The fact that there appear to have been two people aboard MH 370 with stolen passports would not necessarily mean foul play. They could, for example, have been used by people trying to immigrate illegally, who just happened to be unlucky enough to board a doomed flight.
If they were travelling together, then it is not unreasonable to presume they would have bought the tickets together or checked in together, which would account for them having ticket purchase dates and sequence numbers one after the other. Continue Reading →
I suspect that investigators will already have a fairly good idea what — so sadly — has happened to Malaysian flight 370. Key to this will be the ACARS system. ACARS is an automated reporting system that automatically reports messages back to the operating airline during flight. They range from serious faults to minor maintenance warnings, as well as periodic updates on location.
Key to working out what happened will be whether MH 370 sent any unusual ACARS transmissions, or indeed any ACARS transmission at all. In the case of AF 447, although no pilot-originated communications were received by any land station, Air France still received a number of ACARS messages. These gave enough information for informed commentators to work out roughly what happened, even before recovery of the cockpit voice recorders: a pitot fault, followed by loss of automatic pilot and disagreement between the onboard computers; then a descent rate warning. Then nothing. Continue Reading →
The SMH. This is getting ridiculous:
Clarke did exactly the same in the first innings in Sydney in January to claimed another left-hander, England’s Michael Carberry, off Johnson.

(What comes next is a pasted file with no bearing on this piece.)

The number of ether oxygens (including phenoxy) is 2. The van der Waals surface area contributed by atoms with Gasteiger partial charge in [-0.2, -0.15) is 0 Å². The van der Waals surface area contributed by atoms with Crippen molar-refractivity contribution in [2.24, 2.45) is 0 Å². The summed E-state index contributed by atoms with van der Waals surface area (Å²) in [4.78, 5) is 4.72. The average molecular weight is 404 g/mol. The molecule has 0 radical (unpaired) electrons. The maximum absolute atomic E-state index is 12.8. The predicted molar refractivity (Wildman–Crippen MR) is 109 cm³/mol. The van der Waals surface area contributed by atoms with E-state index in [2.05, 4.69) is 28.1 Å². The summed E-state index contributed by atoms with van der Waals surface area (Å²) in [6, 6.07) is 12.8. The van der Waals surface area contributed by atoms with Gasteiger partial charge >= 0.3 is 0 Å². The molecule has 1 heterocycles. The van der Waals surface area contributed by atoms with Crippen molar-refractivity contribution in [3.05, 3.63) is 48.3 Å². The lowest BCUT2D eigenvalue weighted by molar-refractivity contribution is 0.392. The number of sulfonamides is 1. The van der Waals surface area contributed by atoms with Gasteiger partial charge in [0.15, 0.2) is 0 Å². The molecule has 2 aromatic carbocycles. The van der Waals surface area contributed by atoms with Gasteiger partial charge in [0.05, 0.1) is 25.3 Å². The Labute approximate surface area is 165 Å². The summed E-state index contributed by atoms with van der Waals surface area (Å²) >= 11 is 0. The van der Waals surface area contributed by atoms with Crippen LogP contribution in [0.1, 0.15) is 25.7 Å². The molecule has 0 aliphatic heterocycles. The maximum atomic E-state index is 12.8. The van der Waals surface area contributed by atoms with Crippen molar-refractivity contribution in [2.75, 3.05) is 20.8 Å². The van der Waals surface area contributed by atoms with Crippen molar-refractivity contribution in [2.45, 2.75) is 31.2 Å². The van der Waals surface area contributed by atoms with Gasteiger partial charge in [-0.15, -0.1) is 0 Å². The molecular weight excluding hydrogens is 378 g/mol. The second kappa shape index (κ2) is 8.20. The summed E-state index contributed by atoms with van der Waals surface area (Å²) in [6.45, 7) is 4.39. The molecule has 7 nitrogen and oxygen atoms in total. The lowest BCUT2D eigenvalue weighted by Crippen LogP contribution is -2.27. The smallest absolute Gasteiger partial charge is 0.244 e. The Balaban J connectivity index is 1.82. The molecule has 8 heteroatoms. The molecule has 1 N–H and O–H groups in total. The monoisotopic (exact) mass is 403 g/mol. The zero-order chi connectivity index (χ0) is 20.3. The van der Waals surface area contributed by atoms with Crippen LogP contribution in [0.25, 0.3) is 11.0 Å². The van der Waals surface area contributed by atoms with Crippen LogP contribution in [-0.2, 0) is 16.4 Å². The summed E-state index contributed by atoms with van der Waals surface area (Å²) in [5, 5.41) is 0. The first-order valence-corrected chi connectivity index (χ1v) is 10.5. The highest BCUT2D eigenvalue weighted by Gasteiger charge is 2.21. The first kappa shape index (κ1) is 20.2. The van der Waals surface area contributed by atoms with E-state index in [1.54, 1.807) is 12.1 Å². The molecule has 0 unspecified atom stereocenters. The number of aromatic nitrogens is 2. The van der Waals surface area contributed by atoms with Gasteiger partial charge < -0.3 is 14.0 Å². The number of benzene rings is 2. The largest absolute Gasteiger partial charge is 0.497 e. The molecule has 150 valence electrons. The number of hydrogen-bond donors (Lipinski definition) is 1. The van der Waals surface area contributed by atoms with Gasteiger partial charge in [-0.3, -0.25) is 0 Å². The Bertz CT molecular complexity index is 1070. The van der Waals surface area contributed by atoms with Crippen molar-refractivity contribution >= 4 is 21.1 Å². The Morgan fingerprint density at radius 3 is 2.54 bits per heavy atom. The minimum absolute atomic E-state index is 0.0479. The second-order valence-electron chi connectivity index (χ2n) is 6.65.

Australia was just one wicket from victory when Johnson bounced out Philander, but it proved to be a fleeting celebration as Philander’s challenged Aleem Dar’s adjudication [scil that] he had hit the delivery caught at short-leg by Alex Doolan. Continue Reading →
The SMH currently has a top of front page story with a very unfortunate heading. What is not clear until you click the link is that the title has been truncated so that the last word is missing; in full, the title is: “Hey Dad! star Robert Hughes abused daughter’s friend, court told”.
Worse, as shown on the front page, the comma has been replaced with a colon.
So the statement on the front page is “X is Y: court”, while in the full story it is “X is Y, court told”.
The way it is expressed on the front page inaccurately converts it to a statement that originated with the Court (which carries the implication of a finding by the Court) rather than one that (as is the case) originated with a witness. Not good at all.
The use of “allegedly” in the first paragraph is also poor. If that over-used term is to be used at all, it should be: “It has been alleged in Court that X …”. Far better: “A witness today in the trial of X told the Court that Y”.
Some rather wrong history in the Canberra Times:
It took six more months for this to break out into a major conflict. The then Allies’ reaction to the German invasion of Finland in late 1939 was to talk at length and expel Germany from the League of Nations: not the most robust response. Some clashes broke out, especially at sea, but it was not until April/May 1940 that large-scale warfare began.
1. Germany did not invade Finland. The Soviet Union — later one of the Allies — did, on 30 November 1939. That war, the Winter War, lasted until 13 March 1940. (It was revived, as the Continuation War, just after Barbarossa in June 1941). Fighting was bitter, with the Russians alone losing more than 100,000 killed or missing in action.
2. Germany was not expelled from the League of Nations as a result of the Finnish invasion — that was, again, the USSR. Germany had withdrawn from the League of Nations some seven years before, in 1933. Continue Reading →